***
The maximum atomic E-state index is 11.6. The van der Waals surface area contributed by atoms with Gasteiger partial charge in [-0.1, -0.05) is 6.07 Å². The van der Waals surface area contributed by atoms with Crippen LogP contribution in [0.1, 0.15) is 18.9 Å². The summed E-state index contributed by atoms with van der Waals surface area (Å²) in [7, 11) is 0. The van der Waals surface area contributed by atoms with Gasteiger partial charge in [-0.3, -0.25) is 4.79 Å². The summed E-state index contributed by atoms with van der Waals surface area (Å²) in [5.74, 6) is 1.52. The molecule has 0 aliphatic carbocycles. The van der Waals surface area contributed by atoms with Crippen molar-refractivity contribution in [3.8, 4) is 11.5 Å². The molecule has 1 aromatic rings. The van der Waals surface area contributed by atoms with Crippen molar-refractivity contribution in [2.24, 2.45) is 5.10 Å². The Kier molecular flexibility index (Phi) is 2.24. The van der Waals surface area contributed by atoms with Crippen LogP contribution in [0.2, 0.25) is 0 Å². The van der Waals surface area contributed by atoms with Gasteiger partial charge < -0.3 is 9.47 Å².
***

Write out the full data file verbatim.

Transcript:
The maximum atomic E-state index is 11.6. The van der Waals surface area contributed by atoms with Gasteiger partial charge in [-0.1, -0.05) is 6.07 Å². The van der Waals surface area contributed by atoms with Crippen LogP contribution in [0.1, 0.15) is 18.9 Å². The summed E-state index contributed by atoms with van der Waals surface area (Å²) in [7, 11) is 0. The van der Waals surface area contributed by atoms with Gasteiger partial charge in [-0.3, -0.25) is 4.79 Å². The summed E-state index contributed by atoms with van der Waals surface area (Å²) in [5.74, 6) is 1.52. The molecule has 0 aliphatic carbocycles. The van der Waals surface area contributed by atoms with Crippen molar-refractivity contribution in [3.8, 4) is 11.5 Å². The molecule has 1 aromatic rings. The van der Waals surface area contributed by atoms with Crippen molar-refractivity contribution in [2.24, 2.45) is 5.10 Å². The Kier molecular flexibility index (Phi) is 2.24. The van der Waals surface area contributed by atoms with Crippen LogP contribution in [0.2, 0.25) is 0 Å². The van der Waals surface area contributed by atoms with Gasteiger partial charge < -0.3 is 9.47 Å².